Wednesday, April 15, 2020
April 15, 2020: Arab American Stories: Omar ibn Said
[April isn’t just National Poetry Month; it’s also National Arab American Heritage Month. So this week I’ll highlight a handful of the many compelling Arab American stories & figures I feature in the final chapter of my book We the People, leading up to a weekend post on contemporary Arab American writers!]
On watching an inspiring figure and text finally enter our collective memories, and the need to push further still.
Omar (or Umar) ibn Said (or Sayyid; ah, the complexities of historical and cultural names!) was from the Fulani people in the 19th century West African nation of Futa Tooro (part of modern day Senegal), and was kidnapped into slavery sometime around 1807 (when he was in his 30s, and not long before the 1808 legal abolition of the slave trade). He was brought to Charleston, SC, enslaved to a brutal master there from whom he escaped to Fayetteville, NC in August 1810, and recaptured, imprisoned, and eventually sold to a kinder master, James Owen of NC’s Bladen County. Owen, a devout Presbyterian, purchased Said both a Qur’an in English and a Bible in Arabic, in order to help Said learn English but also to discuss religion with him in an effort to convert him to Christianity. It’s unclear whether Owen succeeded, but in any case Said remained committed to expressing his Muslim and Arab American experiences and identity; in 1831 he completed a fifteen-page autobiography in Arabic, which has been recovered (in conjunction with another prominent Muslim American, on whom more in a moment) and remains the oldest extant Arab American text.
I spent much of my life entirely ignorant of Said’s story and autobiography; but while many of the figures and texts I highlight in this space remain largely unknown in our broader collective memories and conversations, Said and his book have actually started to receive some national attention in the last couple years (the same period in which I learned about them). The Library of Congress put Said’s book (the full title of which is The Life of Omar ben Saeed, called Morro, a Fullah Slave in Fayetteville, N.C. Owned by Governor Owen) on digital display in early 2019, and that digitization led to a good deal of follow-up news coverage (at least compared to most 19th century figures and texts), such as this March 2019 story from the Boston public radio station WBUR. That visibility in turn has prompted additional scholarly and pedagogical work with Said’s narrative, as illustrated by this wonderful November 2019 Teaching United States History post from my friend Matthew Teutsch on his experiences teaching the book. I know the structure of my posts often follows up second paragraph points with a “but,” and I am about to make a somewhat similar rhetorical move—but I want to be very clear that this increased visibility and attention for Said and his book are entirely good things, and indeed a great model for adding histories and stories to our collective memories.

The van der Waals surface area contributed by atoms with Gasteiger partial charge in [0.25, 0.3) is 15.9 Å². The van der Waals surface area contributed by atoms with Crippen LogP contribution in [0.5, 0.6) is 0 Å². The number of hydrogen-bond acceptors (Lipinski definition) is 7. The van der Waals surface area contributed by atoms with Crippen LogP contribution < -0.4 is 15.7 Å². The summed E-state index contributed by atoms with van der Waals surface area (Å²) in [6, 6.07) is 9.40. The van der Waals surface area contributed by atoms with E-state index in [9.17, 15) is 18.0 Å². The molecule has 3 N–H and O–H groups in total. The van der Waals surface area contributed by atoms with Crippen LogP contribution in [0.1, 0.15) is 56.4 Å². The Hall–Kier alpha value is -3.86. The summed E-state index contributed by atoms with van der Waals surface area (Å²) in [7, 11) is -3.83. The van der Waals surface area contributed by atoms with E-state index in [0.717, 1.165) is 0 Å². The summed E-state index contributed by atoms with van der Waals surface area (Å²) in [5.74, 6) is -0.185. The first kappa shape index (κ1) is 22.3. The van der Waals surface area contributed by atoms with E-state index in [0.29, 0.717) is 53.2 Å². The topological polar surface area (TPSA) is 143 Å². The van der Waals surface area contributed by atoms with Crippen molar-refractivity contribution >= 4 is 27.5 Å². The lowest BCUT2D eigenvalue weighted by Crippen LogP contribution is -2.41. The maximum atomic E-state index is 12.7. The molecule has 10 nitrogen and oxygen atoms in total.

My “but” in this case is just an argument that we should not see Said or his book as in any way individual, unique, or isolated (a trend I’ve seen in at least some of the news coverage), but rather as part of broader Muslim and Arab American communities and networks in the early 19th century. Said himself offered a perfect starting point for focusing on the latter in 1836, when he sent a copy of his book to Lamine Kebe, a Muslim American former slave living in New York City. Kebe had purchased his freedom after some forty years of slavery in South Carolina and Alabama, and had moved to New York where he became a prominent community leader known as “Old Paul.” Prominent enough to be known to Said as a fellow Muslim American to whom he should send his book; and enough of a community leader to keep Said’s book alongside more than thirty other works on Muslim and Arab identities, cultures, and religion, a collection that was discovered after Kebe’s death and has become an inspiring research archivist for all those interested in these 19th century American communities. Which, as I hope this whole week’s series has made clear, should be all 21st century Americans.
Next Arab American story tomorrow,
PS. What do you think? Other Arab American figures or stories you’d highlight?